A radical values reconstruction can occur when we appreciate ourselves as Human Capital rather than Human Resources. One is richly and repeatedly invested in order to reap continually abundant returns. The other is simply available to be harvested and discarded at the end of its useful Life. We value the members, stakeholders, volunteers, apprentices and team members of the Healthy food Hub. We will always invest in the people whom have invested their time, currency, ideas and energy with us. The legacy of this return to community centered wealth metric is a reward to be reaped by our children long into the future. (“On a Radical Values Reconstruction,” email from Black Oaks Center to members of the Healthy Food Hub, September 3, 2013)
Against measuring value by markets and currency, Black Oaks and many others in the local, sustainable and food justice movements offer an alternative value system rooted in people and community. Being, not things, becomes the focus of a ‘good life.’ Relationships are the measure of wealth correcting a century or so of misplaced emphasis on anti-social, material wealth. It is only through the development of positive relationships with all our relations that we can combat the greed, violence, oppression and inequality of capitalism and other forms of domination that plague our world today. We require a transformative biocentric ethic exemplified in in lak ech (‘you are my other me’) and mitakuye oyasin (‘all my relations’).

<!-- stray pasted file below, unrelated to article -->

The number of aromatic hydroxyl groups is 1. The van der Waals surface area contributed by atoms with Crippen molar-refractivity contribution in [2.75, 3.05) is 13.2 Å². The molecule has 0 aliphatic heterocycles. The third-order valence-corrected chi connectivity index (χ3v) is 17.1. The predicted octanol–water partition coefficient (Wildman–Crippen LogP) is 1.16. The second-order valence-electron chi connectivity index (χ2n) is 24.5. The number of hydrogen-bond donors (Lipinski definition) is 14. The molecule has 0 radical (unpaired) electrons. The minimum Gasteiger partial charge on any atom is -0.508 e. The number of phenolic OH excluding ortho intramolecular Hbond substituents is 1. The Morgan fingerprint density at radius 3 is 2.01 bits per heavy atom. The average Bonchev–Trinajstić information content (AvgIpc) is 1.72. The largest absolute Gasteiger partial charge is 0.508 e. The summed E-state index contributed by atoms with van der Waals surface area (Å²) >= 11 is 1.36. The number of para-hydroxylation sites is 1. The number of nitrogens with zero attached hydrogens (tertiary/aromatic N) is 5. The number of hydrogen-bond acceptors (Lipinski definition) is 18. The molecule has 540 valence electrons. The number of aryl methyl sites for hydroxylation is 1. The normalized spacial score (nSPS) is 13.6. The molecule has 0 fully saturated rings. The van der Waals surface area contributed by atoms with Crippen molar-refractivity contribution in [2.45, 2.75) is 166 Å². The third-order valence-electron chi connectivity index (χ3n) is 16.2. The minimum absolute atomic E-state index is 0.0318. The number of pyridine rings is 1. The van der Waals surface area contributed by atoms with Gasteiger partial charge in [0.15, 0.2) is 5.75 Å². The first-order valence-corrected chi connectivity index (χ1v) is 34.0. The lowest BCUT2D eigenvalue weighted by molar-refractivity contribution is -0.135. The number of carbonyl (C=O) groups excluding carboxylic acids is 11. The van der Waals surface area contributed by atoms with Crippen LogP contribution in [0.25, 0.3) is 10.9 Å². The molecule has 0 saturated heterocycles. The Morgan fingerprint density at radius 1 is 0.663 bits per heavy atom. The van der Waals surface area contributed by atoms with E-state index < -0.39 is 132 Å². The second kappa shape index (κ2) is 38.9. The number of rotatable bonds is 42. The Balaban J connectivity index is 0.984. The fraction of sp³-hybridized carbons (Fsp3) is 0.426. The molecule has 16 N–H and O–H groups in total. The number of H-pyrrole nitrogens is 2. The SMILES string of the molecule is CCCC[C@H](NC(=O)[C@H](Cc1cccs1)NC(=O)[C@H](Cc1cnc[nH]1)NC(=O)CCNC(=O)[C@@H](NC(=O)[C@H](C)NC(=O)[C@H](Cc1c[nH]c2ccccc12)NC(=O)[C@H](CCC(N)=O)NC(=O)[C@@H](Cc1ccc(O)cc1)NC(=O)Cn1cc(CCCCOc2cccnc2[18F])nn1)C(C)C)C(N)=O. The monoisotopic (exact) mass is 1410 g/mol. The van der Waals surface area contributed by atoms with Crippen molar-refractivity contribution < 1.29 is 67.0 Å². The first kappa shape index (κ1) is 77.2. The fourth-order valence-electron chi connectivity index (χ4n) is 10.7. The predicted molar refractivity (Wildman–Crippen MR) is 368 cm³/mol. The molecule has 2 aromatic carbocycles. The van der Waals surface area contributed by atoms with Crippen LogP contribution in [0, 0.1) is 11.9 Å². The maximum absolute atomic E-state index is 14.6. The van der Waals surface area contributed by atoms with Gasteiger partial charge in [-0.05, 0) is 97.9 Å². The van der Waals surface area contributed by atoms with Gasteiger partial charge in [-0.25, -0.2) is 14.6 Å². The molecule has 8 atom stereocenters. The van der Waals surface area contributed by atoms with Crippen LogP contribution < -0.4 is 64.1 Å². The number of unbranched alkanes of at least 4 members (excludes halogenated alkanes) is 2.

The seed is at the heart of this struggle for a transformative biocentrism that will lead us to self-determination and a locally-controlled, democratic, ecological food system. In a living economy that supports biodiversity and extends rights of right livelihood to all, wealth is redefined as the seed and the resources to turn the seed into food and more seed. Black Oaks knows this and has provided opportunities for the development of commUnity wealth through seed sharing and low cost seed and seedling sales. Four years ago a member of the Green Lots Project purchased a flat of tomato seedlings from Black Oaks. The original 30 or so plants of cherry, roma and yellow pear and other varieties have turned into thousands of pounds of tomatoes feeding Roseland residents, Green Lots members and neighbors and friends across the city. Since then we have not purchased a single tomato seed or seedling for the Roseland Community Peace Garden as the lovingly tended soil in our once trash-strewn lot saves our seed for us.